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The history of burlesque and how I became a "conceptual" stripper

Jul. 25, 2017

The word “burlesque” derives from the Italian burlesco, which is derived from the Italian burla—a joke, ridicule or mockery. Miss Glitter Painkiller, named the “funniest performer” at the New York Burlesque Festival 2013, said: "it's funny, a tad ridiculous… burlesque in a word!"  

The world-famous Crazy Horse in Paris is known for its magic shows and nude dancing. It was opened in 1951 by Alain Bernardin, who explained, "Magic is a dream. There is no show that is more dreamlike than a magic show. These are my dreams and fascinations that I put onstage." Bernardin also integrated art and style elements from New Wave, New Realism and Pop Art movements into his stage creations, taking modernity as cues and continually redeveloping shows to reflect contemporary cultural statements and changes.

via: Pinterest

Now, stages across the world are graced by the new queens of Neo-Burlesque strip-tease à la française. Miss Glitter Painkiller uses complex props and unique storylines to create a colorful, retro, rock ’n’ roll universe that is tinged with humor. Then there’s Sucre d'Orge (French for “Candy Cane”), whose acts evoke the charm of silent films actresses, the moves of Broadway dancers, and the graces of Parisian elegance. Their shows, much like those of the legendary Gypsy Rose Lee, are a mix of humor, wit, and sensuality.  

The great Gypsy Rose Lee (born in 1911) performed an almost casual strip style compared to the herky-jerky styles of most burlesque strippers, and she brought a sharp sense of humor into her act as well. She became as famous for her onstage wit as for her strip style, becoming one of the biggest stars of Minsky's Burlesque during the 1950s and 60s.

via: Vavoom Vintage

But while Gypsy Rose Lee is no longer with us, other titans of the burlesque stage remain. Tempest Storm (born Annie Blanche Banks in 1928), famous for her physical measurements (44DD-25-35!) and her naturally red hair, was dubbed the Queen of Exotic Dancers. One of the best known burlesque performers of the 1950s, 60s and 70s, she has performed for more than 60 years.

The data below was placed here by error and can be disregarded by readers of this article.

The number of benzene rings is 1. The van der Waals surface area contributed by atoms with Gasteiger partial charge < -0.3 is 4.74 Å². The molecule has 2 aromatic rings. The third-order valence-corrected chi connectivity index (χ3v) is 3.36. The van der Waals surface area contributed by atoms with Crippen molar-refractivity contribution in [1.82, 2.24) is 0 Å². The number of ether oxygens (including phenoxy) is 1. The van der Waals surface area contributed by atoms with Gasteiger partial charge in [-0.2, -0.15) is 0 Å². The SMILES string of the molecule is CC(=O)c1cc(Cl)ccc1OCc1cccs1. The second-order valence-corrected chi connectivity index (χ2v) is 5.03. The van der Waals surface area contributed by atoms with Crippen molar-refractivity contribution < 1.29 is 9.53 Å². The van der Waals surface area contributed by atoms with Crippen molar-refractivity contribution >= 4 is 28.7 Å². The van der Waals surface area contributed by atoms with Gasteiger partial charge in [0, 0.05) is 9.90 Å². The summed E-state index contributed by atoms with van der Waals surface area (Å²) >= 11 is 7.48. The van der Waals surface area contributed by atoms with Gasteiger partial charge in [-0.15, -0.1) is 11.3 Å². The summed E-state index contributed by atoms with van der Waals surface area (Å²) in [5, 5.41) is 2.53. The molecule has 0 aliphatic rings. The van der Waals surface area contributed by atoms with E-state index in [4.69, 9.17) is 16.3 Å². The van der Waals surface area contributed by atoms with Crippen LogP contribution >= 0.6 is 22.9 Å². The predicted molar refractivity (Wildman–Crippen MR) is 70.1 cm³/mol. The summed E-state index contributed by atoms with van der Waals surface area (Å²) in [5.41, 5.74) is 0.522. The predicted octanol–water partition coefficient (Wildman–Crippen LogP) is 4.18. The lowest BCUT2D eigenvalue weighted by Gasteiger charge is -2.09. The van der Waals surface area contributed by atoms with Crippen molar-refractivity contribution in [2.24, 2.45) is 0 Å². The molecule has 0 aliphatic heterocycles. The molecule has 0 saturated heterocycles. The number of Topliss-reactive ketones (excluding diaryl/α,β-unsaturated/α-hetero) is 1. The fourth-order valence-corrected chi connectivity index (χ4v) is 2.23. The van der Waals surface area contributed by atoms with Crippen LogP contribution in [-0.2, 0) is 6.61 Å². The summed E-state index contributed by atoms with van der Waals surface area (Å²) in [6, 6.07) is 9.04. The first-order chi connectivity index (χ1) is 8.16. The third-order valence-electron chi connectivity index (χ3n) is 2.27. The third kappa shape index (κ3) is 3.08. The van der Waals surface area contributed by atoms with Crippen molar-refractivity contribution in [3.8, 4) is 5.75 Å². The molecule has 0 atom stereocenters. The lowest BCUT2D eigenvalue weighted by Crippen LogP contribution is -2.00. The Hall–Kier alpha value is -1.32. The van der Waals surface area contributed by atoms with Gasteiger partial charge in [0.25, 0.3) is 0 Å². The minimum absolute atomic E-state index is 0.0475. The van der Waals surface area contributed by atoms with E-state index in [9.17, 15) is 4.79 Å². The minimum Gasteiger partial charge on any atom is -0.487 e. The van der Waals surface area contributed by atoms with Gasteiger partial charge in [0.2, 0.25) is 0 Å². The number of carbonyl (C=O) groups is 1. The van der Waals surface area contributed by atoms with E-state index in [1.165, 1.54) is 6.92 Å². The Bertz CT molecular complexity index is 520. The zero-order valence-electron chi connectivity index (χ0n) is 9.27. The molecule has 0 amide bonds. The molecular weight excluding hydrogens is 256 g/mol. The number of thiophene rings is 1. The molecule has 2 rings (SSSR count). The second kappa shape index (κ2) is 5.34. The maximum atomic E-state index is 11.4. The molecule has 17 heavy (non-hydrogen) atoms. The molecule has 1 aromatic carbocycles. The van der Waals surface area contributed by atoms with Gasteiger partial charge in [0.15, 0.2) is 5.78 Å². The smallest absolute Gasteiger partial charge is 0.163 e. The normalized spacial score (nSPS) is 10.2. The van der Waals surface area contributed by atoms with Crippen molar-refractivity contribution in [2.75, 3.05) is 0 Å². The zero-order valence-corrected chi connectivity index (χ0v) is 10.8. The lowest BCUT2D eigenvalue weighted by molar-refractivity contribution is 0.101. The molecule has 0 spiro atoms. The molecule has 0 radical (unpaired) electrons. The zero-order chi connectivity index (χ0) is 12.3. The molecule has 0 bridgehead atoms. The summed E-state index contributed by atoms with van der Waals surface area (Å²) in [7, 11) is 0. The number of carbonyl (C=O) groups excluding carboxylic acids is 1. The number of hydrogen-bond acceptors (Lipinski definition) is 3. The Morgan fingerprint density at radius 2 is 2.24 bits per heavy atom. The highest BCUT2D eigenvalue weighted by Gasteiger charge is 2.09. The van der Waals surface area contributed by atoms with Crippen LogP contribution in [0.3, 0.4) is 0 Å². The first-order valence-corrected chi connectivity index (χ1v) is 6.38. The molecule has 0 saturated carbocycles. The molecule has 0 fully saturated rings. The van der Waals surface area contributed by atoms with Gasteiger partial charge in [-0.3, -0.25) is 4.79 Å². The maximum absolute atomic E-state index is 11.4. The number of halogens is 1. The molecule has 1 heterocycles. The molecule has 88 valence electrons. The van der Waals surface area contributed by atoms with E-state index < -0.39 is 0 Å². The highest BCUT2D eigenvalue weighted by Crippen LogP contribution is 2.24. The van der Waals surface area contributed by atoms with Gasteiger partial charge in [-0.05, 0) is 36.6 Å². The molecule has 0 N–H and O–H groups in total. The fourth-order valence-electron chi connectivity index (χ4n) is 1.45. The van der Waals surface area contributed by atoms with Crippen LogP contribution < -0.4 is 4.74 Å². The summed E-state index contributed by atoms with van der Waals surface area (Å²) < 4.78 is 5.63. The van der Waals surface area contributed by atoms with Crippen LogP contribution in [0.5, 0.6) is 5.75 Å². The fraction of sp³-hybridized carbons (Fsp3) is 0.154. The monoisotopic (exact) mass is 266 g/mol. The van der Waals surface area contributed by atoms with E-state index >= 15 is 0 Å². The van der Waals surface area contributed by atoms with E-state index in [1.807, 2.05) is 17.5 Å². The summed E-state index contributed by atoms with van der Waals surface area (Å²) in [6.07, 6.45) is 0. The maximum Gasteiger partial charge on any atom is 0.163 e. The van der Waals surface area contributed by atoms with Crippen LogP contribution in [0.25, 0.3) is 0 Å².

Today French burlesque is on the rise. Courses are popping up everywhere and are open to all women. Far from the clichés of the striptease world, these burlesque classes do not put any boundaries on women; whatever their size, they are welcome to affirm their identities through their body. "Petite, young, skinny, with orange skin, big boobs, small tummy… in the burlesque, all the shapes of body are expressing themselves,” explains Miss Glitter Painkiller, "and no one is here to judge." 

These days, notable American Neo-burlesque performers Dita Von Teese, Julie Atlas Muz, and Agitprop groups like Cabaret Red Light incorporate political satire and performance art into their burlesque shows.  And burlesque traditions are spreading into other forms of performative art: renowned performance artist Marina Abramovic, celebrating her 70th birthday at Solomon R. Guggenheim Museum in New York, incorporated pole dancing into the party. She said, “We’ll see if I can dance down a pole from all the way up in the museum. I’m still practicing.” 

via: New York Daily News

Burlesque has continued Bernardin’s Crazy Horse legacy by incorporating satire, political, artistic, and cultural statement into strip performance.  My burlesque has been inspired by the interactive performances of well-known artists Yoko Ono—who uses her work to catalyze highly personal self-confrontation to reveal cultural stereotyping—and Marina Abramovic, whose work reconciles personal truths with internalized social stigma.  

Like these artists, my performance gathers influences from a barrage of historical and contemporary topics to share my story in a tone that is at times humorous and serious; what’s more, I call on audiences to participate in highly fetishized situations to trigger memories, needs, and desires.  This pursuit of connecting with an audience through burlesque, my body, and my personal history forms the backbone of my work.

I believe stripping is much more than merely the revealing of flesh or sex as currency.  Burlesque clubs provide both the performer and audience members with flashy entertainment, a sense of comfort and freedom, and the intoxication of neon and lace. In this setting, I have become an emotional voyeur and contemporary artist. I have been called a “conceptual stripper” who uses personal burlesque performance as an artistic medium to open a dialogue about sexuality and dark comedy, love and longing, cultural stereotyping and societal taboos, death and fetish.  

Burlesque has been a very personal artistic journey for me, making it possible to “turn the mockery and the joke” into an honest, revealing, and sometimes humorous  performance about my life.